Interview with Jim Leipold, executive director at NALP
Chambers Associate: 2015 saw the first significant upturn in legal recruitment since the dark days of 2007/8. Has this upturn continued?
James Leipold: What we see in the data reflects a leveling or flattening-out of the market at the high-end. We saw the recession, this big pull-back that lasted a few years, then two years (2014, 2015) of significant growth. What we saw this year was a leveling out – the numbers were flat. Some firms pulled forward, some pulled back, but it was a flat environment. I think the reasons for that are obvious. First, the demand for law firm legal services continues to be flat to soft, and there are lots of reasons for that. Corporate legal departments continue to change the way they seek to solve legal problems and purchase legal services. They're looking for cuts across the board and the continuously rising cost of outside law firms continues to be a challenge. I think over the longer arc law firms in the US will still have to find ways to be more efficient.
Second, we are seeing rapid technological changes and for the first time AI is really beginning to occupy people's thinking in the profession. Law firm leaders are asking things like: What is the right bodycount of people needed to balance financial and professional efficiency? How many lawyers do you need to run a law firm these days? At the same time, some clients that seek BigLaw services have concluded that they don't want to be paying for junior lawyers, and quite frankly, technology has automated some of the things that junior lawyers used to do.
CA: What will the Trump administration mean for the legal profession?
JL: I think compliance work will continue to grow and the data certainly reflects that with regards to hiring. I think what's happening politically, especially with regards to deregulation, is an anomaly. I think talk of a deregulatory thrust is largely overstated. We live in a highly-regulated global economy. Even if US federal regulations take a dip, corporations operate in many jurisdictions and have to comply with many regulatory frameworks – I think that will continue regardless. There may be specific industries: environment, finance, healthcare, that will see the most change. It might be different regulations – but it won't be none. The world will continue to be highly regulated and the changes that may come with this administration are not going to reduce the overall regulatory burden. Rules change, the way that people do business has to change. I don't see that as a downward pressure at all.
CA: Despite all the initiatives, why does diversity remain so poor in BigLaw?
JL: Industry-wide, law firms continue to make very slow incremental growth towards greater diversity. The direction of growth tends to be positive but the fact is that during the recession junior lawyers were the ones to suffer the most in terms of layoffs and they are disproportionately more diverse than their senior counterparts. So it's taken a while to redress that imbalance. Law firms have for the most part bounced back, and diversity numbers have eclipsed what they were before the recession. Minority females in particular continue to be the least well represented. And there are some wrinkles in the recent upturn – the recouped losses have almost exclusively been with Asian associates. African American numbers have actually gone down and are actually lower than they were before the recession. It's a real problem in this country and everyone realizes it's an important thing that needs changing.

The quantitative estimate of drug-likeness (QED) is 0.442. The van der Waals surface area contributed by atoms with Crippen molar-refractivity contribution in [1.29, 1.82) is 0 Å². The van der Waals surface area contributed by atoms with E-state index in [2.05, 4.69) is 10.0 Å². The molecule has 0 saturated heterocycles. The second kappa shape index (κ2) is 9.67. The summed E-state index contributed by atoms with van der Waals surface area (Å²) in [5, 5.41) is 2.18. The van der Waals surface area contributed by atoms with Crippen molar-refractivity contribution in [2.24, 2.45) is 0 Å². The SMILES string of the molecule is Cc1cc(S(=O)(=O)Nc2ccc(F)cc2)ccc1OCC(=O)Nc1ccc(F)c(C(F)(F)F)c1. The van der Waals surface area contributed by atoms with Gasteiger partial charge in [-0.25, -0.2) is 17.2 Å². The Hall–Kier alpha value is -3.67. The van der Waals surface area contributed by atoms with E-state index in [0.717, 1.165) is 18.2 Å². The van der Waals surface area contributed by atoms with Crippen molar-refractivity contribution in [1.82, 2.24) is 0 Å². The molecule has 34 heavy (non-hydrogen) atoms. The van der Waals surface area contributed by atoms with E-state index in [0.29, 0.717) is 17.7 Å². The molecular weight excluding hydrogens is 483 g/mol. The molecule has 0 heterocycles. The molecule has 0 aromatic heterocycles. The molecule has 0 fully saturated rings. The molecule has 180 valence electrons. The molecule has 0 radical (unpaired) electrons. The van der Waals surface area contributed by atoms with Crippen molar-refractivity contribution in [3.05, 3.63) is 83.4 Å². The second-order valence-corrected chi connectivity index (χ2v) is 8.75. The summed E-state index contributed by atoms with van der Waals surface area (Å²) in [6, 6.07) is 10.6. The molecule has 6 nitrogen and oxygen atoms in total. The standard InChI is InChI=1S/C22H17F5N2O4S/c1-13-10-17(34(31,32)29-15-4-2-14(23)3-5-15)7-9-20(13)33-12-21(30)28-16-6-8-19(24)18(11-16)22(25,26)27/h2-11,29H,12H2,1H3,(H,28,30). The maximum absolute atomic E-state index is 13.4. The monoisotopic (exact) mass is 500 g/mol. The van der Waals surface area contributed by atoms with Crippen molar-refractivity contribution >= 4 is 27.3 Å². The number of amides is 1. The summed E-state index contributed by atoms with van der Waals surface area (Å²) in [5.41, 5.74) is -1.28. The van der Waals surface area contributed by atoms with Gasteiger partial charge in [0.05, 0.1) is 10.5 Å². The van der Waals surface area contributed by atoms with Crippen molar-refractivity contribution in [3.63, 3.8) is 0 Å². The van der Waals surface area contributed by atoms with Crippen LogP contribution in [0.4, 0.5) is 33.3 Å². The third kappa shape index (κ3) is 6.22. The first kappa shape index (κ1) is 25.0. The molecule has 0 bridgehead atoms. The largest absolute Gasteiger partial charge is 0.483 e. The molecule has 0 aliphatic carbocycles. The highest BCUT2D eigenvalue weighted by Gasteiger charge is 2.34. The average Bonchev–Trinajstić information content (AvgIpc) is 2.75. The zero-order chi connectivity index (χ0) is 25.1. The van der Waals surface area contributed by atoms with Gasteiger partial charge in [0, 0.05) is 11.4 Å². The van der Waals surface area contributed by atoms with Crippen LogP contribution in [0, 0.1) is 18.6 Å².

"Our secondary school system has fundamentally failed African Americans."
That's why it's such a hard question. Law firms are putting a lot of resources and a lot of good faith into solving the problem and yet, power structures being what they are, and the BigLaw culture being what it is – it's hard to make meaningful gains. As well as all this, clients continue to put pressure on firms to improve figures.
We know from the outset that African Americans enter private practice at the lowest rate of any other group. The reasons are complicated. Our secondary school system has fundamentally failed African Americans. And there continues to be discrimination, so some folks are at a disadvantage from the very start.
That said, minorities are over-represented in law firms at entry-level, so it's retention that's the big problem. People go in-house, because corporations are environments that have often have more inclusive workplaces. BigLaw is tough. I think it's a complicated thing – it's not that they're failing in the profession, but that this particular pathway is not yielding the right numbers.
CA: In terms of salaries, is the law becoming a two-tiered profession – with BigLaw, and then everybody else?
JL: I would say that it's been a two-tiered profession really since 2001, and that distance continues to grow. We have seen salary growth in other areas but the basic bi-modal salary distribution continues to be the norm.
We see more than half the class making $45-65k and then a trough and then another large group, as many as a quarter of the class, making $160-180k without very many salaries in the middle. But we are seeing accounting firms and corporate compliance jobs, and some of these new paths come in with salaries in that valley, between $90,000 and $120,000, so over the longer arc we may see something of the restoration of the bell curve. But with regards to the first-year increase this year [to $180,000], I think it made sense – the salaries had been flat for more than seven years so it made sense that they went up.
"The cost of living in places like New York, DC and San Francisco continues to be huge. And this, coupled with mountains of debt, means that though junior associates can live comfortably, they are by no means 'rich'."